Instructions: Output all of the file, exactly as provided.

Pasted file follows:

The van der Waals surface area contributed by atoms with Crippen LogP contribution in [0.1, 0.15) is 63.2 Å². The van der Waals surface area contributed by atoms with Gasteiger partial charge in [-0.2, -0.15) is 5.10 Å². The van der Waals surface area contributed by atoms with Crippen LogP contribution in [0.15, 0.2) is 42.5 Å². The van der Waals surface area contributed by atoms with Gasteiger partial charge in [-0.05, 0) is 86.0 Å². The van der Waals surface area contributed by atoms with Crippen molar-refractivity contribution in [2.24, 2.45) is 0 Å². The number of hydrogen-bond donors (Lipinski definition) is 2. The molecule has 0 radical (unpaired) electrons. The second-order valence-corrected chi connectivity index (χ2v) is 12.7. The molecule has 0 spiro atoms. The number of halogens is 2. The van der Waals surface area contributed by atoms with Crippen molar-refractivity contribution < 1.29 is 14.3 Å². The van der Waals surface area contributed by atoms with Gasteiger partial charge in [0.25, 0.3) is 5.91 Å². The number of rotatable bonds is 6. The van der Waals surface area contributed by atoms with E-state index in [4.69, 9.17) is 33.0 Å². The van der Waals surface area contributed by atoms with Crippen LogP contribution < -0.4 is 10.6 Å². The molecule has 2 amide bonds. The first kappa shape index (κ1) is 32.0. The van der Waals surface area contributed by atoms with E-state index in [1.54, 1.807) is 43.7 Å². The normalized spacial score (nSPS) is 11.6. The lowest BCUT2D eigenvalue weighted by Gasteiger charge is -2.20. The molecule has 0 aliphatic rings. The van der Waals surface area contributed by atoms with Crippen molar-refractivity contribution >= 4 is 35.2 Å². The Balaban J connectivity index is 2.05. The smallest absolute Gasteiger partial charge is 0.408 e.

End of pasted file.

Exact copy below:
The van der Waals surface area contributed by atoms with Crippen LogP contribution in [0.1, 0.15) is 63.2 Å². The van der Waals surface area contributed by atoms with Gasteiger partial charge in [-0.2, -0.15) is 5.10 Å². The van der Waals surface area contributed by atoms with Crippen LogP contribution in [0.15, 0.2) is 42.5 Å². The van der Waals surface area contributed by atoms with Gasteiger partial charge in [-0.05, 0) is 86.0 Å². The van der Waals surface area contributed by atoms with Crippen molar-refractivity contribution in [2.24, 2.45) is 0 Å². The number of hydrogen-bond donors (Lipinski definition) is 2. The molecule has 0 radical (unpaired) electrons. The second-order valence-corrected chi connectivity index (χ2v) is 12.7. The molecule has 0 spiro atoms. The number of halogens is 2. The van der Waals surface area contributed by atoms with Crippen molar-refractivity contribution < 1.29 is 14.3 Å². The van der Waals surface area contributed by atoms with Gasteiger partial charge in [0.25, 0.3) is 5.91 Å². The number of rotatable bonds is 6. The van der Waals surface area contributed by atoms with E-state index in [4.69, 9.17) is 33.0 Å². The van der Waals surface area contributed by atoms with Crippen LogP contribution < -0.4 is 10.6 Å². The molecule has 2 amide bonds. The first kappa shape index (κ1) is 32.0. The van der Waals surface area contributed by atoms with E-state index in [1.54, 1.807) is 43.7 Å². The normalized spacial score (nSPS) is 11.6. The lowest BCUT2D eigenvalue weighted by Gasteiger charge is -2.20. The molecule has 0 aliphatic rings. The van der Waals surface area contributed by atoms with Crippen molar-refractivity contribution >= 4 is 35.2 Å². The Balaban J connectivity index is 2.05. The smallest absolute Gasteiger partial charge is 0.408 e.